A formula can provide babies with the nutrients they need to grow and thrive. However, whilst antenatal clinics offer pregnant women and new mothers ample advice on breastfeeding, there is a significant dearth of information on formula feeding. Some mothers cannot breastfeed, or simply do not want to, therefore it is fundamental that light is shed on the alternatives. Just 17% of mums breastfeed exclusively at three months, and at six months, that figure drops to less than 1%. This leaves a huge proportion of mothers without the support needed to assist them in their choice of feeding method.
One thing is for sure, whether you breastfeed, bottle feed or mixed feed, it pays to be prepared for all eventualities. There is nothing more frustrating than having to go out and buy bottles, a steriliser, teats etc when you already have a hungry mouth on your hands. And you are far more likely to grab whatever is easily available, rather than ordering the best for your baby. At Bump & Beyond Nutrition, we feel that all expecting mothers and fathers should be taught how to sterilise and prepare bottles not only to minimise the risk of gastrointestinal infections but also to avoid preparing bottles in the middle of the night – jumping in blind.
Let’s take a look at the huge variety of formulas available:
Conventional Milk Formula
The most commonly bought formula milk is dried and must be prepared with water. Dried formulas are not sterile, but you can also buy the tetra packs of pre-made formula for convenience. These are sterile and ready to feed your baby.
The most popular conventional baby formula in the UK is Aptamil. Although there is not really any known reason for this, apart from the clever branding and advertising campaign. In addition to this, some sources have stated that Aptamil used to be known as ‘the closest to breastmilk’ before there was an audit on how formula milk for newborns could be advertised.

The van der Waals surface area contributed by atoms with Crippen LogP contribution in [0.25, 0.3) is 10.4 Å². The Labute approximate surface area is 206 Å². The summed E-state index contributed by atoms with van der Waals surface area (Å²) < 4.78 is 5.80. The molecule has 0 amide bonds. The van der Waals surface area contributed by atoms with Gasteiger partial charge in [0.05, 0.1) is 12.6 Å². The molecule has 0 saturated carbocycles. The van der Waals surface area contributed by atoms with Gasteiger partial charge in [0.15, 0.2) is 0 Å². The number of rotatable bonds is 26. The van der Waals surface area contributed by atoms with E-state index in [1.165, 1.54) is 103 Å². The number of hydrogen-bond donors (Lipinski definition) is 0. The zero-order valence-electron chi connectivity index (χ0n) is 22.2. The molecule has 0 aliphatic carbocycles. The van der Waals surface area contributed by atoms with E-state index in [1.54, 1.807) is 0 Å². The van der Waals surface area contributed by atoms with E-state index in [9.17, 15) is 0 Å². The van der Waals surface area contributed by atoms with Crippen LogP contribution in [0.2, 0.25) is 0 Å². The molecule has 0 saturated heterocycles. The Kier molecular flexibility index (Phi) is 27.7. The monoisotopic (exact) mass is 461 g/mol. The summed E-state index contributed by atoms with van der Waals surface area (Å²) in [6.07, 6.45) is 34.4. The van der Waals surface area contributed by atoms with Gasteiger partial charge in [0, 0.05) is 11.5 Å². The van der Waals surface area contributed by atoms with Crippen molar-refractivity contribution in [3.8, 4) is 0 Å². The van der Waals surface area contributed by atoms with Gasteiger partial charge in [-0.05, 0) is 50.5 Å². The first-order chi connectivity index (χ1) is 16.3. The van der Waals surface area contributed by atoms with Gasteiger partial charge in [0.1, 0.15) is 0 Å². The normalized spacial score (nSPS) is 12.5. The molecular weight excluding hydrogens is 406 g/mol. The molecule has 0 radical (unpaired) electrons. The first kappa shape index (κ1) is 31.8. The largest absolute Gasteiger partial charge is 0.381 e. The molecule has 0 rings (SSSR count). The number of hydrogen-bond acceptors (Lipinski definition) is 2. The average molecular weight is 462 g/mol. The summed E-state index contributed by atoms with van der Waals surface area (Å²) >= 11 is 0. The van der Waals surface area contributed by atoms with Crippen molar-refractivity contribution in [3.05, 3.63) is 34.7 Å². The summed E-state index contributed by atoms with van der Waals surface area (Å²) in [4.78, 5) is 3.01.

Organic Milk Formula
Amongst other conventional milk like Aptamil, SMA, and Cow and Gate, there are organic formulas such as HiPP Combiotic formula. Organic formulas do not contain the 500+ pesticide residues that non-organic fed cows are exposed to. Alongside this, the organic formula contains less heavy metals, fewer mycotoxins and the omega 3 content is generally higher since the cows are more likely to be pasture fed. The organic formula also reduces your baby’s risk of exposure to GMO’s. Organically reared cows are not fed feeds that contain GMO soy or corn, which intensively farmed cows are (legally!) fed in the UK. Organic formulas are roughly the same price as the conventional ones as well.
Alternative Feeding Formulas
Alternative feeding formulas are also available, such as Nanny Care goat’s milk formula. The benefit of goat’s milk is that it contains less allergenic proteins than cows milk. Also, the protein forms a softer curd, which is easier to digest. This can be extremely beneficial for babies who suffer from gastrointestinal reflux. The fat is easier to digest than that of cow’s milk formulas since they contain more medium chain fatty acids. This allows intestinal enzymes to digest them more easily. In addition to this, the lactose content is also slightly lower. However, in the same way, goat’s milk is more expensive than cow’s milk, goat’s milk formula is more expensive than cow’s.
Babies suffering from reflux, lactose intolerance, and cow’s milk protein intolerance (casein) is becoming more and more common. Goat’s milk formula can benefit babies with some of these problems. However, babies that are allergic to lactose in cow’s milk are often still allergic to goat’s, even though the volume is less. SMA offers a ‘LA’ (Lactose-free) formula and also Wysoy, which is a soy-based formula. However, the biggest ingredient in Wysoy is in fact dried glucose syrup, which speaks for itself really. It might be worth mentioning at this point that several formula milks are not suitable for vegetarians. This is due to the fish oil that is used to add omega 3 to the formula.
Follow-on milk is formulas developed for infants aged 6 months and above. Growing up milk is for 1-year-olds and above. When parents introduce complementary feeding, these formulas comprise the liquid part of a baby’s diet.
The World Health Organisation states that ‘suitable milk substitutes’ exists for babies who are fed a complimentary diet. Whilst The World Health Organisation states that breastfeeding should be continued exclusively up to 6 months. It also says that if you’re not breastfeeding, the formula you’re already using from birth is fine to continue with after six months. This is the case up to a year when cow’s milk is acceptable to use. And yet, ‘follow-on milk’ is almost always advertised it as a natural progression from breastfeeding at 6 months. In our opinion, however, it seems to be nothing more than a popular fad and unnecessary. Some midwives are beginning to share this important information with new mothers, but not enough women seem to know.
Hopefully, this article has provided some clarity on what can often be a confusing matter for new mothers. In particular, those who are preparing to bottle feed their newborns. Quite simply, it has sought to straighten out the differences between the feeding formulas available on the market. And dispel the popular myth about follow-on milk.